What causes numbness and tingling in the hands and feet and what should I do?

Symptom Database

Have you ever experienced a tingling sensation or numbness in your hands or feet? If so, you may be wondering what causes these symptoms and what you should do about them. In this article, we will explore the world of neurology and peripheral neuropathy to understand the underlying causes of numbness and tingling in the hands and feet, and provide valuable insights on how to manage and potentially alleviate these sensations.

Understanding Numbness and Tingling

Numbness and tingling are abnormal sensations that can occur in various parts of the body, including the hands and feet. These sensations are often described as a “pins and needles” feeling or a loss of sensation in the affected area. While they can be temporary and harmless, persistent or recurring numbness and tingling may indicate an underlying issue.

Causes of Numbness and Tingling

Peripheral Neuropathy

One of the most common causes of numbness and tingling in the hands and feet is peripheral neuropathy. This condition occurs when there is damage to the peripheral nerves, which are responsible for transmitting signals between the central nervous system and the rest of the body. Peripheral neuropathy can be caused by various factors, including:

  • Diabetes: High blood sugar levels can damage the nerves over time.
  • Autoimmune diseases: Conditions like rheumatoid arthritis or lupus can lead to nerve damage.
  • Vitamin deficiencies: Lack of essential vitamins, such as B12, can affect nerve health.
  • Toxic exposure: Certain chemicals or medications can cause nerve damage.

Nerve Compression

Another common cause of numbness and tingling in the hands and feet is nerve compression. This occurs when a nerve is compressed or pinched, disrupting its normal function. Conditions that can lead to nerve compression include:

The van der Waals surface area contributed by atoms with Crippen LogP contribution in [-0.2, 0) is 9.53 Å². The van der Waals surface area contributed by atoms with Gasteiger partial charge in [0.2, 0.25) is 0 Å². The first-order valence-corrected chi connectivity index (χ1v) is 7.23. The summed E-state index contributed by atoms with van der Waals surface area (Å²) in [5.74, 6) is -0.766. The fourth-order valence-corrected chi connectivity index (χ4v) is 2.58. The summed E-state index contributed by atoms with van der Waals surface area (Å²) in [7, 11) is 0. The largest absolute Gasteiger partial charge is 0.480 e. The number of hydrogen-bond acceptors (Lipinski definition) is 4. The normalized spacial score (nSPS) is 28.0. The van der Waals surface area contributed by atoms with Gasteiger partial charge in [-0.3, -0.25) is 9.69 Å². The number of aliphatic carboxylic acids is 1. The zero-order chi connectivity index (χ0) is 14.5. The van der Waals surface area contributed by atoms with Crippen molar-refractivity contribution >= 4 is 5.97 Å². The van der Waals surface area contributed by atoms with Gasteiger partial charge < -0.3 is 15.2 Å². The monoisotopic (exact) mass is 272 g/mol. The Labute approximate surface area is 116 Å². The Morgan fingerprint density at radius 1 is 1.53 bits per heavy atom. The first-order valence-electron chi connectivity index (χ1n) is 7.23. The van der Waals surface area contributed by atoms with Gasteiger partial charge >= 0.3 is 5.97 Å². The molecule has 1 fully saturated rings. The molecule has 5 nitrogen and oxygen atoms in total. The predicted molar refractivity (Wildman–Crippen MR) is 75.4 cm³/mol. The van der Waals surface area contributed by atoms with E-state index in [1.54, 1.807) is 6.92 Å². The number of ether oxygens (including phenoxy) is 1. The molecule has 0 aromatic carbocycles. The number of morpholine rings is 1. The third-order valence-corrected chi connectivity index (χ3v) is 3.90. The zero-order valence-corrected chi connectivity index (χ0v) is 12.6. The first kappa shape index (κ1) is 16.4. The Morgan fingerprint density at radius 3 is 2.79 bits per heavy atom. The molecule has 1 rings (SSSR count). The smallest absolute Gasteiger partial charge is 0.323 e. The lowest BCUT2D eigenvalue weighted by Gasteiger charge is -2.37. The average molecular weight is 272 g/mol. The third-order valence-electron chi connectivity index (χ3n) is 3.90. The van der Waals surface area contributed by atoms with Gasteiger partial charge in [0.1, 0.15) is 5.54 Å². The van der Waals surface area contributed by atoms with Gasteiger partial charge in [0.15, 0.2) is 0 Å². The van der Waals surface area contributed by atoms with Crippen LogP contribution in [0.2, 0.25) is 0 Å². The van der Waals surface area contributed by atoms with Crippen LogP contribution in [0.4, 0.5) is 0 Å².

• Carpal tunnel syndrome: Compression of the median nerve in the wrist.
  • Herniated disc: Pressure on the nerves in the spine.
  • Tarsal tunnel syndrome: Compression of the tibial nerve in the ankle.

When to Seek Medical Attention

While occasional numbness and tingling may not be cause for concern, there are instances where medical attention should be sought. It is important to consult a healthcare professional if:

  • The symptoms are persistent or worsening.
  • There is weakness or loss of coordination accompanying the numbness and tingling.
  • The symptoms are affecting your daily activities and quality of life.
  • You have a history of diabetes or other underlying medical conditions.

Managing Numbness and Tingling

While some causes of numbness and tingling may require medical intervention, there are steps you can take to manage these symptoms on your own:

  • Practice good posture: Maintaining proper posture can help alleviate nerve compression in the spine and wrists.
  • Exercise regularly: Engaging in regular physical activity can improve circulation and nerve health.
  • Avoid repetitive motions: If your symptoms are related to repetitive motions, take breaks and vary your activities to reduce strain on the nerves.
  • Manage underlying conditions: If you have diabetes or other medical conditions, work with your healthcare provider to manage them effectively.
  • Consider alternative therapies: Techniques such as acupuncture or physical therapy may provide relief for some individuals.


Numbness and tingling in the hands and feet can be caused by various factors, including peripheral neuropathy and nerve compression. While occasional symptoms may not be cause for concern, persistent or worsening sensations should be evaluated by a healthcare professional. By understanding the underlying causes and implementing appropriate management strategies, individuals can potentially alleviate these symptoms and improve their overall quality of life.

Haroon Rashid, MD
Rate author
Urgent Care Center of Arlington, VA
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